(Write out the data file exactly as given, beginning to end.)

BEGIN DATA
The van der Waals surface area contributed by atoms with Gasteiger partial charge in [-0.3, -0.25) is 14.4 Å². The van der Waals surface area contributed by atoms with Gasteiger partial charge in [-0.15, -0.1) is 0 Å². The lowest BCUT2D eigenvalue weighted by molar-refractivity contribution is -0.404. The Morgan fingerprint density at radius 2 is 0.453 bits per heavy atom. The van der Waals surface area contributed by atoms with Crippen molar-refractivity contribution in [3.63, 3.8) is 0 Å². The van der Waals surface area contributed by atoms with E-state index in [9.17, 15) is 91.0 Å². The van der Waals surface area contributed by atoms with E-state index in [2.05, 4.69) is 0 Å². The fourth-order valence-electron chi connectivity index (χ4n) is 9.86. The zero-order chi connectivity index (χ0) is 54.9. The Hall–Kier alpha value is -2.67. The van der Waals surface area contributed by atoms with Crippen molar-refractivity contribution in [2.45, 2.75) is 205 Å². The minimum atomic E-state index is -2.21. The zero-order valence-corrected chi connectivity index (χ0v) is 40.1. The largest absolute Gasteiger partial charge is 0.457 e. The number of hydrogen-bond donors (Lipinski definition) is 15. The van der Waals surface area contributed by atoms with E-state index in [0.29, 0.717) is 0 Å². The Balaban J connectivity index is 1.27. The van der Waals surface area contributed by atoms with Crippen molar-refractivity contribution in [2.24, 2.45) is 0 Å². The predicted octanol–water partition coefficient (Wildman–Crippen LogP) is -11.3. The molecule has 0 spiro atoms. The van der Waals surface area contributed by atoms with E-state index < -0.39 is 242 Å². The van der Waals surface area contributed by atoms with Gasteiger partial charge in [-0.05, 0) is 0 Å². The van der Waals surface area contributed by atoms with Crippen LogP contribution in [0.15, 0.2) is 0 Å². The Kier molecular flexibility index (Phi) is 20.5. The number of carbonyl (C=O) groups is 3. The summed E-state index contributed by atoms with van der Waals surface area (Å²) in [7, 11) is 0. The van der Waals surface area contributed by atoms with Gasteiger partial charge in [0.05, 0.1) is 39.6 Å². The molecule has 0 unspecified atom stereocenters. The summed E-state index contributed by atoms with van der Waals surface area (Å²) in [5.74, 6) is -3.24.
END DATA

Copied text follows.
The van der Waals surface area contributed by atoms with Gasteiger partial charge in [-0.3, -0.25) is 14.4 Å². The van der Waals surface area contributed by atoms with Gasteiger partial charge in [-0.15, -0.1) is 0 Å². The lowest BCUT2D eigenvalue weighted by molar-refractivity contribution is -0.404. The Morgan fingerprint density at radius 2 is 0.453 bits per heavy atom. The van der Waals surface area contributed by atoms with Crippen molar-refractivity contribution in [3.63, 3.8) is 0 Å². The van der Waals surface area contributed by atoms with E-state index in [9.17, 15) is 91.0 Å². The van der Waals surface area contributed by atoms with E-state index in [2.05, 4.69) is 0 Å². The fourth-order valence-electron chi connectivity index (χ4n) is 9.86. The zero-order chi connectivity index (χ0) is 54.9. The Hall–Kier alpha value is -2.67. The van der Waals surface area contributed by atoms with Crippen molar-refractivity contribution in [2.45, 2.75) is 205 Å². The minimum atomic E-state index is -2.21. The zero-order valence-corrected chi connectivity index (χ0v) is 40.1. The largest absolute Gasteiger partial charge is 0.457 e. The number of hydrogen-bond donors (Lipinski definition) is 15. The van der Waals surface area contributed by atoms with E-state index in [0.29, 0.717) is 0 Å². The Balaban J connectivity index is 1.27. The van der Waals surface area contributed by atoms with Crippen molar-refractivity contribution in [2.24, 2.45) is 0 Å². The predicted octanol–water partition coefficient (Wildman–Crippen LogP) is -11.3. The molecule has 0 spiro atoms. The van der Waals surface area contributed by atoms with E-state index < -0.39 is 242 Å². The van der Waals surface area contributed by atoms with Gasteiger partial charge in [-0.05, 0) is 0 Å². The van der Waals surface area contributed by atoms with Crippen LogP contribution in [0.15, 0.2) is 0 Å². The Kier molecular flexibility index (Phi) is 20.5. The number of carbonyl (C=O) groups is 3. The summed E-state index contributed by atoms with van der Waals surface area (Å²) in [7, 11) is 0. The van der Waals surface area contributed by atoms with Gasteiger partial charge in [0.05, 0.1) is 39.6 Å². The molecule has 0 unspecified atom stereocenters. The summed E-state index contributed by atoms with van der Waals surface area (Å²) in [5.74, 6) is -3.24.